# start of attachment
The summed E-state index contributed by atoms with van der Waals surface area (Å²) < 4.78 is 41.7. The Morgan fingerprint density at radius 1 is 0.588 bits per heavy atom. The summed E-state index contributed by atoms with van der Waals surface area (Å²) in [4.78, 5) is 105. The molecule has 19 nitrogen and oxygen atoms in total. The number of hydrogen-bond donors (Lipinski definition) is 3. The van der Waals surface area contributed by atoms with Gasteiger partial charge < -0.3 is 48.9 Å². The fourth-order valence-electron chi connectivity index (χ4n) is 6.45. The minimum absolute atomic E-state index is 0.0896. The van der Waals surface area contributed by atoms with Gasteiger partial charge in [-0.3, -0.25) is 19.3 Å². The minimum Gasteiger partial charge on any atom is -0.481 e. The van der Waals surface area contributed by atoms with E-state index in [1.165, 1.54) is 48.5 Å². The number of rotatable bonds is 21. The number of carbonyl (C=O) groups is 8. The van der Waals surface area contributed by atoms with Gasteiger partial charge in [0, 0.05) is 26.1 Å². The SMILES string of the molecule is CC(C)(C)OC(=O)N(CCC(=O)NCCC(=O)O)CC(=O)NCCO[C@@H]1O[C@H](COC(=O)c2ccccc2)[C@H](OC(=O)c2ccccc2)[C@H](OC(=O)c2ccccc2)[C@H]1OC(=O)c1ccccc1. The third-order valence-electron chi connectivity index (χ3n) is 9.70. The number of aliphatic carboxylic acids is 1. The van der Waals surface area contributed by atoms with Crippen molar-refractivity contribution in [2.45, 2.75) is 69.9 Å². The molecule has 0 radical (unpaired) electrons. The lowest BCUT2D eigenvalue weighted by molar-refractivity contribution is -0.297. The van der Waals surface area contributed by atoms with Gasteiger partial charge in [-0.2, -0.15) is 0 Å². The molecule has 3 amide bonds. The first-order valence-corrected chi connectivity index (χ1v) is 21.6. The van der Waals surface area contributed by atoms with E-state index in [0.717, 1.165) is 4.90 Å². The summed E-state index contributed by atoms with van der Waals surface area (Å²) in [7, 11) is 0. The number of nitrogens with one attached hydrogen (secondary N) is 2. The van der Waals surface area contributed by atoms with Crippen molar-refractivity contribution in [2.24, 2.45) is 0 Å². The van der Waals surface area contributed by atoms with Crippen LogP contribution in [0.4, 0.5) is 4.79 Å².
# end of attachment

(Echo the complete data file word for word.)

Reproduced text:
The summed E-state index contributed by atoms with van der Waals surface area (Å²) < 4.78 is 41.7. The Morgan fingerprint density at radius 1 is 0.588 bits per heavy atom. The summed E-state index contributed by atoms with van der Waals surface area (Å²) in [4.78, 5) is 105. The molecule has 19 nitrogen and oxygen atoms in total. The number of hydrogen-bond donors (Lipinski definition) is 3. The van der Waals surface area contributed by atoms with Gasteiger partial charge < -0.3 is 48.9 Å². The fourth-order valence-electron chi connectivity index (χ4n) is 6.45. The minimum absolute atomic E-state index is 0.0896. The van der Waals surface area contributed by atoms with Gasteiger partial charge in [-0.3, -0.25) is 19.3 Å². The minimum Gasteiger partial charge on any atom is -0.481 e. The van der Waals surface area contributed by atoms with E-state index in [1.165, 1.54) is 48.5 Å². The number of rotatable bonds is 21. The number of carbonyl (C=O) groups is 8. The van der Waals surface area contributed by atoms with Gasteiger partial charge in [0, 0.05) is 26.1 Å². The SMILES string of the molecule is CC(C)(C)OC(=O)N(CCC(=O)NCCC(=O)O)CC(=O)NCCO[C@@H]1O[C@H](COC(=O)c2ccccc2)[C@H](OC(=O)c2ccccc2)[C@H](OC(=O)c2ccccc2)[C@H]1OC(=O)c1ccccc1. The third-order valence-electron chi connectivity index (χ3n) is 9.70. The number of aliphatic carboxylic acids is 1. The van der Waals surface area contributed by atoms with Crippen molar-refractivity contribution in [2.45, 2.75) is 69.9 Å². The molecule has 0 radical (unpaired) electrons. The lowest BCUT2D eigenvalue weighted by molar-refractivity contribution is -0.297. The van der Waals surface area contributed by atoms with Gasteiger partial charge in [-0.2, -0.15) is 0 Å². The molecule has 3 amide bonds. The first-order valence-corrected chi connectivity index (χ1v) is 21.6. The van der Waals surface area contributed by atoms with E-state index in [0.717, 1.165) is 4.90 Å². The summed E-state index contributed by atoms with van der Waals surface area (Å²) in [7, 11) is 0. The number of nitrogens with one attached hydrogen (secondary N) is 2. The van der Waals surface area contributed by atoms with Crippen molar-refractivity contribution in [2.24, 2.45) is 0 Å². The van der Waals surface area contributed by atoms with Crippen LogP contribution in [0.4, 0.5) is 4.79 Å².